Archive for the ‘Education’ Category

Changing Life Roles…
October 22, 2017

I have just returned home from a wonderful afternoon with a friend who, a lifetime ago was my student. We were experimenting with tweaking the sound system in the church. He agreed to meet me and to put his considerable talents to the test to see how we might improve and make clearer the worship message. We ran wire and set up an amp and tested microphones and speakers and twisted dials and sliders for two to three hours. Overwhelmed by  rich, robust sound pulled from assorted electronic gadgetry spread out on the floor and on the table and desktop, we continued. I stand to learn much from him about the nuances of sound.

He was in my first class, Grade 5, when I began my teaching career in 1965. One of 37 young eager minds awaiting filling by me. A first year, fledgling teacher. I remember him fondly from that time because he reminded me of me at that same age. And, today I wonder about changing life roles. The student becomes the teacher! It is not just about him and me! I’ve thought about this before. At what point in our lives, do our children become our caregivers? Our teachers? It is a whammy! The realization that roles have reversed hits home and I delight in the knowledge that I have become the learner.

Today’s adventure into learning was about sound. It was about sound systems and making sound bend to our will. What I came home with is so much grander than just the mechanics of sound. As part of our finding stuff to use as test material, he introduced tome his favourite poet, Shane Koyczan. And I learned even more about the person he has become over all the intervening years since 1965. He has grown into a man of considerable depth and who finds peace and solace in the language of poetry. I rushed home to share my discovery, my learning with my wife.

Let me share it with you, too.

Reeee-session…
March 5, 2010

We live in a resource based community. The two major industries are pulp and gold. Mining, because it is an extractive industry has a finite life. When the gold runs out, the industry is gone. Our  community has been anticipating the decline of the gold mines for some years now. Little did we realize that our forest industry was in greater jeopardy.

The truth is that the forest industry has been under seige for some time now and we have been slow to recognize the signs. As with most industry today the world price of a product aids in the determination of life expectancy; in this case the price offered per ton/tonne of pulp has gone down; the price of gas and diesel to deliver raw materials has gone up; the distance from the harvest has become greater; past practice of not replenishing the natural resource–replanting regularly, deliberately; all culminate in the closure of many mills in Canada and more specifically here in north western Ontario.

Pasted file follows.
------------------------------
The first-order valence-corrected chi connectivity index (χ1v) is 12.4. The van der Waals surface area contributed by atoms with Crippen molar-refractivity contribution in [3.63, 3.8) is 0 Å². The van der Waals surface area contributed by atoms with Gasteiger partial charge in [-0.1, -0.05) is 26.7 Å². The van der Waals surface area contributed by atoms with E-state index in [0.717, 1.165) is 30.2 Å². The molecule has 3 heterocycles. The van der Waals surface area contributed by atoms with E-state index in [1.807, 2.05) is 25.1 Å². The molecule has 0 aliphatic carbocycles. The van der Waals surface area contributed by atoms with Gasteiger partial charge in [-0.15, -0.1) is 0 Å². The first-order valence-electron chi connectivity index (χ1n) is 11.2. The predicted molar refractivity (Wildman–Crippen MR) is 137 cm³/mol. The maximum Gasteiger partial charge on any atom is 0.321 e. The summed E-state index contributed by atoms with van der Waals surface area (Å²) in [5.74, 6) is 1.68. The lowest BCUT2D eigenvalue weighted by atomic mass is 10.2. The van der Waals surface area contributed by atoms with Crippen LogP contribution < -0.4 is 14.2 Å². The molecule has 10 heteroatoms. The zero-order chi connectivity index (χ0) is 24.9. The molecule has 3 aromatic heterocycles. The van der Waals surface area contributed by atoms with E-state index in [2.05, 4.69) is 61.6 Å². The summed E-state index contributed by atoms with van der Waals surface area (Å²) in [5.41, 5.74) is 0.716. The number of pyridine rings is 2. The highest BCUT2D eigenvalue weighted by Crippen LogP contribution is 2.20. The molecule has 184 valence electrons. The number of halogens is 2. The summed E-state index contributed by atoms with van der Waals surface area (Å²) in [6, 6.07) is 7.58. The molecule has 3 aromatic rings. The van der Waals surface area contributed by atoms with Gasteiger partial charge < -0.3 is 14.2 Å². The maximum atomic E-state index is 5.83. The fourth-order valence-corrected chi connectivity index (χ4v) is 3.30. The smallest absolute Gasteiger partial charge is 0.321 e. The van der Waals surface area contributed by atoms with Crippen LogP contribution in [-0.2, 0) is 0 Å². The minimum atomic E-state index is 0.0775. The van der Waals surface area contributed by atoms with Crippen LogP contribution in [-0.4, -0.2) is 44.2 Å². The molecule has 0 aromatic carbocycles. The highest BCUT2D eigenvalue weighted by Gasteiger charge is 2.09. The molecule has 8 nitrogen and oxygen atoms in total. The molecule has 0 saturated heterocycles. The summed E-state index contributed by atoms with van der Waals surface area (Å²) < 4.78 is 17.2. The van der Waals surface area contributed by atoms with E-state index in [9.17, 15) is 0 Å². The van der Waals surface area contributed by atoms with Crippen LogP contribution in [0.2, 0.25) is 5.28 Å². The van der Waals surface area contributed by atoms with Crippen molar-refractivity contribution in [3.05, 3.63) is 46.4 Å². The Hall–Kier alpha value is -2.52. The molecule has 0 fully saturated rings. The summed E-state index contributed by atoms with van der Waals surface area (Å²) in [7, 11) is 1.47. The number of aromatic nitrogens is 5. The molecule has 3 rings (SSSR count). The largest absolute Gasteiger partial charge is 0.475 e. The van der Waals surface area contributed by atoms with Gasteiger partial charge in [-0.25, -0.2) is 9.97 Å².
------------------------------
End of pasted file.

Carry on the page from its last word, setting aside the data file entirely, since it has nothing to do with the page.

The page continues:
I find myself looking at the displaced workers from our mill. Many are people I taught in either elementary school or secondary school at some point in their lives. Memories of conversations with some of them frequently pop into my head as I observe the changes in the rhythms of the community and its inhabitants. “Hey, Sir!” said one of them in a Gr. 12 Law class 25 years ago. “I’m going to graduate at the end of this semester; go to work in the Mill and buy a new TransAm!” And he did; he did; he did. I know because the following year that same student brought his new TransAm to the school to show me. So much for attempting to convince them to stay in school and get their Gr. 13 and go on to College of University. And I thought then, “How do I argue against this?” If only I knew then what I am seeing now!

That student was one of many whose attitude was that the “Company” would always be there; the money is great–I will always have enough; I don’t need more education, my life is set.

For the past year, many of those who saw the mill as a way of life; as a way through life, are finding that they cannot get jobs elsewhere because they have insufficient education to fill the expectations of current employers. Those same people are struggling to go back to school to get high school equivalency or to get sufficiently upgraded so that they can go on to higher education in order to be retrained. All are struggling to do this now on Employment Insurance along with paying the mortgage, put food on the table, heat the house for a six or seven month winter, and on and on… The Insurance should run out shortly.

It says something to me about the need for all of us to become life-long learners. Deliberately! Take a course of some kind every year of your life. Become used to the skill of learning. Make learning a habit! Wake up each day determined to learn one thing new today that will help one grow in one’s life. Plan for the future…for the unexpected. Know that nothing in our lives is carved in stone.                      –GRB